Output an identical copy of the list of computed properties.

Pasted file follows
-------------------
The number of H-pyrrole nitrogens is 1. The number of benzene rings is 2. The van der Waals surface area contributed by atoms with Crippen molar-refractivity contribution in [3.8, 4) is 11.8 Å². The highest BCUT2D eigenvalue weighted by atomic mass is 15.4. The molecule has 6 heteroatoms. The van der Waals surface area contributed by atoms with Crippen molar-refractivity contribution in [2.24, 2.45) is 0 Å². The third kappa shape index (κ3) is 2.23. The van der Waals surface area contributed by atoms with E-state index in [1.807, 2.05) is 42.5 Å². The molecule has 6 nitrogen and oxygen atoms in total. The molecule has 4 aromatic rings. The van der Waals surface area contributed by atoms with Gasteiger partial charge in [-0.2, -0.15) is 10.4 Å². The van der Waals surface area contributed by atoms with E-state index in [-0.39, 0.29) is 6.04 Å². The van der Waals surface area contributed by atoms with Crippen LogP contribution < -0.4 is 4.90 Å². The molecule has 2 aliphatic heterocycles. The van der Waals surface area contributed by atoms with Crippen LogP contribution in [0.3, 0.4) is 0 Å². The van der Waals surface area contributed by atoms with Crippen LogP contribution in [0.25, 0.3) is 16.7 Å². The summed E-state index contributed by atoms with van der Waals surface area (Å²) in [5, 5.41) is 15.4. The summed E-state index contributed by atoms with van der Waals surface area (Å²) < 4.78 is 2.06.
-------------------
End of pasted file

The number of H-pyrrole nitrogens is 1. The number of benzene rings is 2. The van der Waals surface area contributed by atoms with Crippen molar-refractivity contribution in [3.8, 4) is 11.8 Å². The highest BCUT2D eigenvalue weighted by atomic mass is 15.4. The molecule has 6 heteroatoms. The van der Waals surface area contributed by atoms with Crippen molar-refractivity contribution in [2.24, 2.45) is 0 Å². The third kappa shape index (κ3) is 2.23. The van der Waals surface area contributed by atoms with E-state index in [1.807, 2.05) is 42.5 Å². The molecule has 6 nitrogen and oxygen atoms in total. The molecule has 4 aromatic rings. The van der Waals surface area contributed by atoms with Gasteiger partial charge in [-0.2, -0.15) is 10.4 Å². The van der Waals surface area contributed by atoms with E-state index in [-0.39, 0.29) is 6.04 Å². The van der Waals surface area contributed by atoms with Crippen LogP contribution < -0.4 is 4.90 Å². The molecule has 2 aliphatic heterocycles. The van der Waals surface area contributed by atoms with Crippen LogP contribution in [0.3, 0.4) is 0 Å². The van der Waals surface area contributed by atoms with Crippen LogP contribution in [0.25, 0.3) is 16.7 Å². The summed E-state index contributed by atoms with van der Waals surface area (Å²) in [5, 5.41) is 15.4. The summed E-state index contributed by atoms with van der Waals surface area (Å²) < 4.78 is 2.06.